Jan. 1, 1957
Osama bin Laden is born to privilege in Saudi Arabia in 1957. He spent his youth in mansions filled with crystal chandeliers, gold statues and Italian tapestries. He became known as the most pious of the sons among his wealthy father's 54 children. Bin Laden's path to militant Islam began as a teenager in the 1970s when he got caught up in the fundamentalist movement then sweeping Saudi Arabia. He was a voracious reader of Islamic literature and listened to weekly sermons in the holy city of Mecca.
(Rahimullah Yousafzai / Associated Press)
Jan. 1, 1967
Bin Laden's father is killed in a plane crash. Bin Laden's share of the inheritance is reportedly about $300 million.
Jan. 1, 1972
Bin Laden is believed to take his first bride about this time. He is about 18, the girl, Najwa, is 14.
Jan. 1, 1979
Osama bin Laden drops out of King Abdul Aziz School for Economics and Management in Saudi Arabia to join Afghan mujahedin fighting Soviet forces in Afghanistan.
Jan. 1, 1980
Bin Laden becomes a figure of worldwide influence as a supporter of Muslim freedom fighters in Afghanistan.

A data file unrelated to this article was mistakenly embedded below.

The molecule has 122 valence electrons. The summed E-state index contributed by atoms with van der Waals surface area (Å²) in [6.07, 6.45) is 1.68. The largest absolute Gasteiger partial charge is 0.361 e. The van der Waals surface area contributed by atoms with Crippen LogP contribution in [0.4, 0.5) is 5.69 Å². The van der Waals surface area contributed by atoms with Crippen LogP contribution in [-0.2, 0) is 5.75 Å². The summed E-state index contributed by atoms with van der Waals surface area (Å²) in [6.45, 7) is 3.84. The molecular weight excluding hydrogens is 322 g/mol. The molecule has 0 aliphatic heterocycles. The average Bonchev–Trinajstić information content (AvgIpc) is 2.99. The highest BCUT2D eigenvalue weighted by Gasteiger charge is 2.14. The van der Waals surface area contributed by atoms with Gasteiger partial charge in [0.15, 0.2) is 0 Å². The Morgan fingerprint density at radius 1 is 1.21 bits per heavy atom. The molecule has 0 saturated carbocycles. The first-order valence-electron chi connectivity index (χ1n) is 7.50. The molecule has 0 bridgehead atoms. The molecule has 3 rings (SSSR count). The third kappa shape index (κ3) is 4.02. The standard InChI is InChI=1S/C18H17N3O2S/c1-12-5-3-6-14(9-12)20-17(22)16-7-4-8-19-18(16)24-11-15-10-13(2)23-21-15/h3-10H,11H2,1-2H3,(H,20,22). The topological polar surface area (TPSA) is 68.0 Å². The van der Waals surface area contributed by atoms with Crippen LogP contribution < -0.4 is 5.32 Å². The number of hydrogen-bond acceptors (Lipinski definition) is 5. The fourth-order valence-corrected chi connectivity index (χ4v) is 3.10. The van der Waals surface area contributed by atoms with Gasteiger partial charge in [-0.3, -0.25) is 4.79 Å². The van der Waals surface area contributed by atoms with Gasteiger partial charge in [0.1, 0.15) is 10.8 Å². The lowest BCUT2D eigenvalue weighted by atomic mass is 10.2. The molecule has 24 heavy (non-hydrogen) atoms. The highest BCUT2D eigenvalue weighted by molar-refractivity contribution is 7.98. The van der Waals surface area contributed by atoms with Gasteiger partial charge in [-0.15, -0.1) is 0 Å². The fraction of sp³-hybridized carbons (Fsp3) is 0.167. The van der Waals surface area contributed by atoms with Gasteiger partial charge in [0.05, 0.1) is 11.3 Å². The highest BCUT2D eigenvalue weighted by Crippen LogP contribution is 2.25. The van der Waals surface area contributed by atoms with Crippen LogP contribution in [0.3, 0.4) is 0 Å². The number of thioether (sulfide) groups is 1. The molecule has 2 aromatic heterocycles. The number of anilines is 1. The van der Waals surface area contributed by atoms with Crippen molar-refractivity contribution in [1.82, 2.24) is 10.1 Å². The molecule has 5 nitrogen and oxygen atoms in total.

Jan. 1, 1988
Bin Laden uses personal wealth to create cells of fighters from around the Muslim world against Soviet occupation of Afghanistan. He forms Al Qaeda, or the "base," a recruitment, fundraising and training organization.
Jan. 1, 1990
Iraq invades Kuwait. America deploys 500,000 troops in Saudi Arabia. Bin Laden tried to dissuade the government from allowing non-Muslim armies into the land where the Prophet Muhammad gave birth to Islam, but the Saudi leadership turned to the United States to protect its vast oil reserves. When bin Laden continued criticizing Riyadh's close alliance with Washington, he was stripped of Saudi citizenship.
Jan. 1, 1991
Bin Laden relocates to Sudan. Maintains camp in Afghanistan to train non-Afghan Muslims. Finances Pakistani guesthouses used on and off by Ramzi Ahmed Yousef, later implicated in plot to kill the pope in Manila and bomb the World Trade Center.
Jan. 1, 1992
Bin Laden followers are linked to two hotel bomb attacks aimed at U.S. troops deployed in Yemen for Somalia mission.
Jan. 1, 1993
Bin Laden backers attack American troops in Somalia.
Jan. 1, 1994
Saudi Arabia clamps down on activist Islamic clergy, revokes Bin Laden's citizenship.
Jan. 1, 1995